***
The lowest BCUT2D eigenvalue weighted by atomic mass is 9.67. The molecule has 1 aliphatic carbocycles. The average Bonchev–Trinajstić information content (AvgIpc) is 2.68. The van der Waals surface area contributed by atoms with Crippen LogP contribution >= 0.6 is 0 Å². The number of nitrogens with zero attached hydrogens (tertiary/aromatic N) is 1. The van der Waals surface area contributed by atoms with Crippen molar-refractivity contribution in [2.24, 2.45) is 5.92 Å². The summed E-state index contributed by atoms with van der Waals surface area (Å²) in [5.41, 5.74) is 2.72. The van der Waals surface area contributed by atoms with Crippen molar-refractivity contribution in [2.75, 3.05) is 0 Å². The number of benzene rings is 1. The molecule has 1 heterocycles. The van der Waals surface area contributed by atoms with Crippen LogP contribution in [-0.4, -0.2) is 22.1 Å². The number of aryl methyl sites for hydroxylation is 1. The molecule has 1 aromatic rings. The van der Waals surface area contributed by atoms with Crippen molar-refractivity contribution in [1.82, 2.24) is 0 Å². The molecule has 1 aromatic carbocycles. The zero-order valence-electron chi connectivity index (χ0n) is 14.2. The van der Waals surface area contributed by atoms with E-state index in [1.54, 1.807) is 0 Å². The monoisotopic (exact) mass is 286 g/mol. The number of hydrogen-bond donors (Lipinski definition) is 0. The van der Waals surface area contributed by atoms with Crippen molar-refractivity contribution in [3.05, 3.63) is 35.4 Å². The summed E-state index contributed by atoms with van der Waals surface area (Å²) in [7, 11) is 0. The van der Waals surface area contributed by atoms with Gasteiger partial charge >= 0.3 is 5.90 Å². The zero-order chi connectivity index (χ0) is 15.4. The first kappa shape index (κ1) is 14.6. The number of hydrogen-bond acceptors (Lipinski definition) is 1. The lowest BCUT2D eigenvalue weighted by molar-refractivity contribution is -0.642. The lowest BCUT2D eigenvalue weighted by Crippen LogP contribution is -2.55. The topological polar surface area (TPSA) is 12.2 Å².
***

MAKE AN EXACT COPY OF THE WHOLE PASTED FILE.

The lowest BCUT2D eigenvalue weighted by atomic mass is 9.67. The molecule has 1 aliphatic carbocycles. The average Bonchev–Trinajstić information content (AvgIpc) is 2.68. The van der Waals surface area contributed by atoms with Crippen LogP contribution >= 0.6 is 0 Å². The number of nitrogens with zero attached hydrogens (tertiary/aromatic N) is 1. The van der Waals surface area contributed by atoms with Crippen molar-refractivity contribution in [2.24, 2.45) is 5.92 Å². The summed E-state index contributed by atoms with van der Waals surface area (Å²) in [5.41, 5.74) is 2.72. The van der Waals surface area contributed by atoms with Crippen molar-refractivity contribution in [2.75, 3.05) is 0 Å². The number of benzene rings is 1. The molecule has 1 heterocycles. The van der Waals surface area contributed by atoms with Crippen LogP contribution in [-0.4, -0.2) is 22.1 Å². The number of aryl methyl sites for hydroxylation is 1. The molecule has 1 aromatic rings. The van der Waals surface area contributed by atoms with Crippen molar-refractivity contribution in [1.82, 2.24) is 0 Å². The molecule has 1 aromatic carbocycles. The zero-order valence-electron chi connectivity index (χ0n) is 14.2. The van der Waals surface area contributed by atoms with E-state index in [1.54, 1.807) is 0 Å². The monoisotopic (exact) mass is 286 g/mol. The number of hydrogen-bond donors (Lipinski definition) is 0. The van der Waals surface area contributed by atoms with Crippen molar-refractivity contribution in [3.05, 3.63) is 35.4 Å². The summed E-state index contributed by atoms with van der Waals surface area (Å²) in [7, 11) is 0. The van der Waals surface area contributed by atoms with Gasteiger partial charge >= 0.3 is 5.90 Å². The zero-order chi connectivity index (χ0) is 15.4. The first kappa shape index (κ1) is 14.6. The number of hydrogen-bond acceptors (Lipinski definition) is 1. The lowest BCUT2D eigenvalue weighted by molar-refractivity contribution is -0.642. The lowest BCUT2D eigenvalue weighted by Crippen LogP contribution is -2.55. The topological polar surface area (TPSA) is 12.2 Å².